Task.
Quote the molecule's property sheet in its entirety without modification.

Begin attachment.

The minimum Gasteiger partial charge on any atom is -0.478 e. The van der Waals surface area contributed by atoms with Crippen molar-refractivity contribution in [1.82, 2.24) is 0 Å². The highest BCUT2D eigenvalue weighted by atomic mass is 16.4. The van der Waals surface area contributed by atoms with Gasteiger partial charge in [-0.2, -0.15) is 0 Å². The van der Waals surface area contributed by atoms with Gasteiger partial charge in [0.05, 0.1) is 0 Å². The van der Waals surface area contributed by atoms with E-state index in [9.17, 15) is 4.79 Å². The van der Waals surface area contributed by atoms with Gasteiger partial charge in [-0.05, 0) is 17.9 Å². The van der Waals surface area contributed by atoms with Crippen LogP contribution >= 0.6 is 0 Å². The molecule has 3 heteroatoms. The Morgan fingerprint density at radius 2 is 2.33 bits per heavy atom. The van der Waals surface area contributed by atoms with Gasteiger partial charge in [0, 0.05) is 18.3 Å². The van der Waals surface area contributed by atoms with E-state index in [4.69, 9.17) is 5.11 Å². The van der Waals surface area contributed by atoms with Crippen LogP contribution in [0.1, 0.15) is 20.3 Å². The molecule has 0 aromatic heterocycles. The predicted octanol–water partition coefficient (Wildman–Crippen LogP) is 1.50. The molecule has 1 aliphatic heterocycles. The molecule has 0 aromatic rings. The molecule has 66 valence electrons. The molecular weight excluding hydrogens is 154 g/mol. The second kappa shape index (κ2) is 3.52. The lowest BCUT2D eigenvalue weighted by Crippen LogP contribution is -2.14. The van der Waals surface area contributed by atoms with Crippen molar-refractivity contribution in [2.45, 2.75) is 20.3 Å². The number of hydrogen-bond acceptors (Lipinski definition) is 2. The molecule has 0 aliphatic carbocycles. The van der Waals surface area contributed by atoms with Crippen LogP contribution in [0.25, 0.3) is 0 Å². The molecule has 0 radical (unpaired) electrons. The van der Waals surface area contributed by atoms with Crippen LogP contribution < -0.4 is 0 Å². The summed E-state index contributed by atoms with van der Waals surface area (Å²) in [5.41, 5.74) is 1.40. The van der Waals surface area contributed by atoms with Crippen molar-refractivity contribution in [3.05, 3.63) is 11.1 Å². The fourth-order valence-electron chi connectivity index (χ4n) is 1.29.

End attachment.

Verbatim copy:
The minimum Gasteiger partial charge on any atom is -0.478 e. The van der Waals surface area contributed by atoms with Crippen molar-refractivity contribution in [1.82, 2.24) is 0 Å². The highest BCUT2D eigenvalue weighted by atomic mass is 16.4. The van der Waals surface area contributed by atoms with Gasteiger partial charge in [-0.2, -0.15) is 0 Å². The van der Waals surface area contributed by atoms with Gasteiger partial charge in [0.05, 0.1) is 0 Å². The van der Waals surface area contributed by atoms with E-state index in [9.17, 15) is 4.79 Å². The van der Waals surface area contributed by atoms with Gasteiger partial charge in [-0.05, 0) is 17.9 Å². The van der Waals surface area contributed by atoms with Crippen LogP contribution >= 0.6 is 0 Å². The molecule has 3 heteroatoms. The Morgan fingerprint density at radius 2 is 2.33 bits per heavy atom. The van der Waals surface area contributed by atoms with Gasteiger partial charge in [0, 0.05) is 18.3 Å². The van der Waals surface area contributed by atoms with E-state index in [4.69, 9.17) is 5.11 Å². The van der Waals surface area contributed by atoms with Crippen LogP contribution in [0.1, 0.15) is 20.3 Å². The molecule has 0 aromatic heterocycles. The predicted octanol–water partition coefficient (Wildman–Crippen LogP) is 1.50. The molecule has 1 aliphatic heterocycles. The molecule has 0 aromatic rings. The molecule has 66 valence electrons. The molecular weight excluding hydrogens is 154 g/mol. The second kappa shape index (κ2) is 3.52. The lowest BCUT2D eigenvalue weighted by Crippen LogP contribution is -2.14. The van der Waals surface area contributed by atoms with Crippen molar-refractivity contribution in [2.45, 2.75) is 20.3 Å². The number of hydrogen-bond acceptors (Lipinski definition) is 2. The molecule has 0 aliphatic carbocycles. The van der Waals surface area contributed by atoms with Crippen LogP contribution in [0.25, 0.3) is 0 Å². The molecule has 0 radical (unpaired) electrons. The van der Waals surface area contributed by atoms with Crippen LogP contribution < -0.4 is 0 Å². The summed E-state index contributed by atoms with van der Waals surface area (Å²) in [5.41, 5.74) is 1.40. The van der Waals surface area contributed by atoms with Crippen molar-refractivity contribution in [3.05, 3.63) is 11.1 Å². The fourth-order valence-electron chi connectivity index (χ4n) is 1.29.